As Thanksgiving approaches, I am grateful to drinks giant Diageo for giving me so many interesting subjects to write about this past year. I love absurdity and Diageo never disappoints. Case in point is this announcement of three new products in the Jeremiah Weed line.
"It’s show time for Jeremiah Weed as the makers of the brand unveil a new line of American whiskies (sic) blended with hand-selected secret spices and natural flavors. Each variant is sure to bewilder and amaze as they take the stage as either a shot or mixed with cola. With these releases, consumers craving more curiosity and excitement from their whiskey will be provided additional options to be enjoyed responsibly."
The three new products are Jeremiah Weed Spiced Whiskey, Jeremiah Weed Cinnamon Whiskey, and Jeremiah Weed Sarsaparilla Whiskey. ("It's like root beer," the press release helpfully advises.)
Diageo is also the company behind the new Pie Hole brand, another trio of flavored whiskey products. The Pie Hole line has a Canadian whisky base. Jeremiah Weed is an American Blended Whiskey with flavoring. Unlike whiskey whiskey, flavored whiskey can be sold at less than 80° proof (40% ABV). The new Jeremiah Weed products are 70.6° proof (35.3% ABV), 71.2° proof (35.6% ABV), and 70.4° proof (35.2% ABV), respectively. Why three different proofs? Probably just for added bewilderment.
Speaking of which, it may be hard to understand why a producer wants to call something that tastes so little like whiskey by that name. Imitation, of course, drives much of the packaged goods industry and the big dog in sweet, flavored alcoholic drinks right now is Sazerac's Fireball, which calls itself 'whiskey' with the same minimal justification and likewise tastes nothing like whiskey as most whiskey drinkers understand the term.
You should drink whatever you like but if you drink these products, just understand that they have nothing to do with whiskey. Due to a political compromise made more than a century ago, the United States alone in the world allows products that contain very little actual whiskey to be labeled as whiskey if the proper modifiers are used. American blended whiskey (the base for these Jeremiah Weed products) can be as much as 80 percent vodka and usually is. Spirit whiskey can be as much as 95 percent vodka. The base for Canadian whisky, while not quite vodka, is whiskey distilled just a jot shy of neutrality. It's a fine line. Hit 95 percent alcohol or more off the still and it's vodka. Anything less than that is legally considered whiskey.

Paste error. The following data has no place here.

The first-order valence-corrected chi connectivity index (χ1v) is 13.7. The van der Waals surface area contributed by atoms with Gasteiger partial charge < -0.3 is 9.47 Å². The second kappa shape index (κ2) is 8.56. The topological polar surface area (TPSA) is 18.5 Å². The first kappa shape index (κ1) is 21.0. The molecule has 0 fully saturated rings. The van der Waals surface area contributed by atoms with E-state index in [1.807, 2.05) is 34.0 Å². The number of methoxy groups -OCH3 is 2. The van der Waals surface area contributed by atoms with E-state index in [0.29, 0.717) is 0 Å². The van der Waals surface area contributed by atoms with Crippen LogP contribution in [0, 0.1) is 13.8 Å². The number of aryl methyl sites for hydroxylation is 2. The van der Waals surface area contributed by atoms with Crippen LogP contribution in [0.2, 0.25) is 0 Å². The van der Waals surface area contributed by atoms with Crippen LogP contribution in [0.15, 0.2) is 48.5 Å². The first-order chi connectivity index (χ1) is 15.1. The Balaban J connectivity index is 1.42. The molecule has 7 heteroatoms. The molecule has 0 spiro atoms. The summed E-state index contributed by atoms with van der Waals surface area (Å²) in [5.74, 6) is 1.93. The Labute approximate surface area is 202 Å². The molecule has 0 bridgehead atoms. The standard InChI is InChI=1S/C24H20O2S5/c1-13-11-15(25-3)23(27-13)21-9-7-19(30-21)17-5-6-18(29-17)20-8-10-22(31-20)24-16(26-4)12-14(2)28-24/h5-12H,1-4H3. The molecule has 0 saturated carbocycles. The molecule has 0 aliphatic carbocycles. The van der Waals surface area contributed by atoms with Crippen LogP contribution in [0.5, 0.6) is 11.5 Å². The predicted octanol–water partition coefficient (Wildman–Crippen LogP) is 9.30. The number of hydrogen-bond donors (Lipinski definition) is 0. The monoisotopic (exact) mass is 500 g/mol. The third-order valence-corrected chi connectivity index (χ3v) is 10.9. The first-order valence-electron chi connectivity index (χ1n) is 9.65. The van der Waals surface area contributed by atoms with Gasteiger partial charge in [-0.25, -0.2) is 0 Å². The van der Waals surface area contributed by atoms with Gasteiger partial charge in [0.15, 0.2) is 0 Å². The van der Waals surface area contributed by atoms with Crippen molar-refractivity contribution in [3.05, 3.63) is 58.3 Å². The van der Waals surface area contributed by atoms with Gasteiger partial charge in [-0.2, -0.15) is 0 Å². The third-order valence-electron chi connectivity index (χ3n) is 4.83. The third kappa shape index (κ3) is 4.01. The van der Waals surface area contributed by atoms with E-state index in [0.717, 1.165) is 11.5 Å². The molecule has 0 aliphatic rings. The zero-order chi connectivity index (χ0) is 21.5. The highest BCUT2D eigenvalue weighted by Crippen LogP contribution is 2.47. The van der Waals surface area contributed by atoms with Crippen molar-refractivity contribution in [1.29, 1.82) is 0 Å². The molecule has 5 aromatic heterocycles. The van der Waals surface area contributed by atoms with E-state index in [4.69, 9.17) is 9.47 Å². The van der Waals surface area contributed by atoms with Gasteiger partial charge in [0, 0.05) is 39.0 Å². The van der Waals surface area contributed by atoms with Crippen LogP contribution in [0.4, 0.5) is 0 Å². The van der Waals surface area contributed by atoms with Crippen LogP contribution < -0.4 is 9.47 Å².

In Canada and Scotland, while blending whiskeys are nearly neutral off the still, they are all aged in oak, usually used bourbon barrels. The blending spirit in American blended whiskey is straight neutral spirit, i.e., vodka.
In contrast the products whiskey drinkers call whiskey, such as bourbon, rye, and single malt scotch, come off the still at less than 80 percent alcohol and therefore retain more flavor from their base ingredients.
The Jeremiah Weed line contains one product, Jeremiah Weed Blended Bourbon, that is 50 percent bourbon and 50 percent vodka. Every other product in the Jeremiah Weed line contains more vodka than whiskey.
Jeremiah Weed is one of Diageo's smallest brands and they use it as an experimental platform. The current line includes a 'sweet tea' product too. In the UK, Diageo sells a line of Jeremiah Weed hard ciders. Despite Diageo's might, they haven't been able to make Jeremiah Weed a player. It is, however, fascinating to see the kinds of products and themes Diageo thinks consumers might buy.
"When it comes to whiskey, a little bit of mystery always provides a lot more excitement.” So says Patrick Hughes, Innovation Director at DIAGEO. “Jeremiah Weed Whiskies were developed to bring a sense of fun and intrigue to the world of whiskey and to entertain the most curious legal drinking age consumers,” he said.
The original Jeremiah Weed (which is no longer made) was created in the late 1960s, hence the name. It was a nasty-tasting herbal liqueur, similar to Jagermeister, that contained a little bit of bourbon. It became a cult favorite among American jet fighter pilots, who drank it ceremonially. Like Jager and Chicago's own Malort, guys get their friends to drink it just to watch them gag.
'Adult' and 'mature' are not synonyms.
By the way, Diageo, the plural of 'whisky' is 'whiskies.' The plural of 'whiskey' is 'whiskeys.' Happy Thanksgiving.